I know that we must stay with the Catholic Church and the teachings of Jesus Christ, but does it stay the Catholic Church, as it should be, under the guidance of this Pope? How should the laity approach this, is my question? Are we to be silent and accept, or are we to oppose it? If we do nothing, that is acceptance, isn’t it?

          • Fr. Peter Morello

            Diane you are correctly outspoken in your views and by doing that witness to the truth of our faith. There will be prelates who will lead and exhort regarding the right path. Ignore the heretics. You are doing fine.

        • Stephen David Joseph

          Thanks Father. This is one of the very few positive comments I’ve seen on this page

        • Thomas Sharpe

          Thanks Father for your kind words and encouragement.

      • Stephen David Joseph

        To everyone, not just Thomas and Diane but certainly to them, I would say that we are responsible to God. No church can ever tell us to do evil, nor can it tell us to ignore a properly-formed conscience. The church is here to guide and help us, it is not a substitute for us taking individual responsibility for our lives and for the influence we exert on others.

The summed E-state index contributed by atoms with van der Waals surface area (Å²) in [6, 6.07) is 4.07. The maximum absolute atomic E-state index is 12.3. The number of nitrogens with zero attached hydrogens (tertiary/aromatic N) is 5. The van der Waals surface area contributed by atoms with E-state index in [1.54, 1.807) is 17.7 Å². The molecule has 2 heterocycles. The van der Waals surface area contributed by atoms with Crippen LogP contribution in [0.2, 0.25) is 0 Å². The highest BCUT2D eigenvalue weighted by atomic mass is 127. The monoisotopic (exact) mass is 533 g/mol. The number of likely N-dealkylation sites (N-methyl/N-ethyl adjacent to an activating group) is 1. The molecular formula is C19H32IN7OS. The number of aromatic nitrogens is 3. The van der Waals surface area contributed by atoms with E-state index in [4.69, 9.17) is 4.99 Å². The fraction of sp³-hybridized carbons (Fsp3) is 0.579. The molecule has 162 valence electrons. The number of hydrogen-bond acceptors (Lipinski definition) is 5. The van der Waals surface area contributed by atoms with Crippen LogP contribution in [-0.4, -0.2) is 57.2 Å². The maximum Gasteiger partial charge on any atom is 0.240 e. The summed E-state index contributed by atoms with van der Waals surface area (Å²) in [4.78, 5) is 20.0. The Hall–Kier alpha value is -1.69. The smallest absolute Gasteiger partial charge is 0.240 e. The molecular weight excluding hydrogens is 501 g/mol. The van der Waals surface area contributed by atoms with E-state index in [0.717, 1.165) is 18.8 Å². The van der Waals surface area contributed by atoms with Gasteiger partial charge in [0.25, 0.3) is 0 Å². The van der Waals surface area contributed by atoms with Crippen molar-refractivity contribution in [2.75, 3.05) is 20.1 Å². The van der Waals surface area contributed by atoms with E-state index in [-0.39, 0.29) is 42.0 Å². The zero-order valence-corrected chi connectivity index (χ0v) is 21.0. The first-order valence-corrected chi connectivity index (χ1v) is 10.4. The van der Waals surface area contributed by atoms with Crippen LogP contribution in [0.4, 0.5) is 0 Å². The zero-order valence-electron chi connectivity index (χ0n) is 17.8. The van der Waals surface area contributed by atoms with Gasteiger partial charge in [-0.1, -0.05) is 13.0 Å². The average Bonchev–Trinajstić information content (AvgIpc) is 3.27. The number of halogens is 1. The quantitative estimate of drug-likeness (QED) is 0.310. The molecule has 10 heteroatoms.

If we live as if we will answer directly to God, and make the serious effort to determine and do what is right thereby, we will be fine.

    • Vince

      Father, “Thank you. Thank you!” …to undo the “pope’s” praise of the Kasper proposal, which contradicts divine revelation under the guise of “mercy.”

    • MSDOTT

      Father, hope you don’t mind. I am gathering quotes for my letters to orthodox Cardinals, and plan to quote some of your comments verbatim. This one is utterly beautiful, utterly orthodox, so well-put, and so needed.

      • Fr. Peter Morello

        That’s fine.

    • samton909

      Pope Francis, in AL:

      “Naturally, if someone flaunts an objective sin as if it were part of the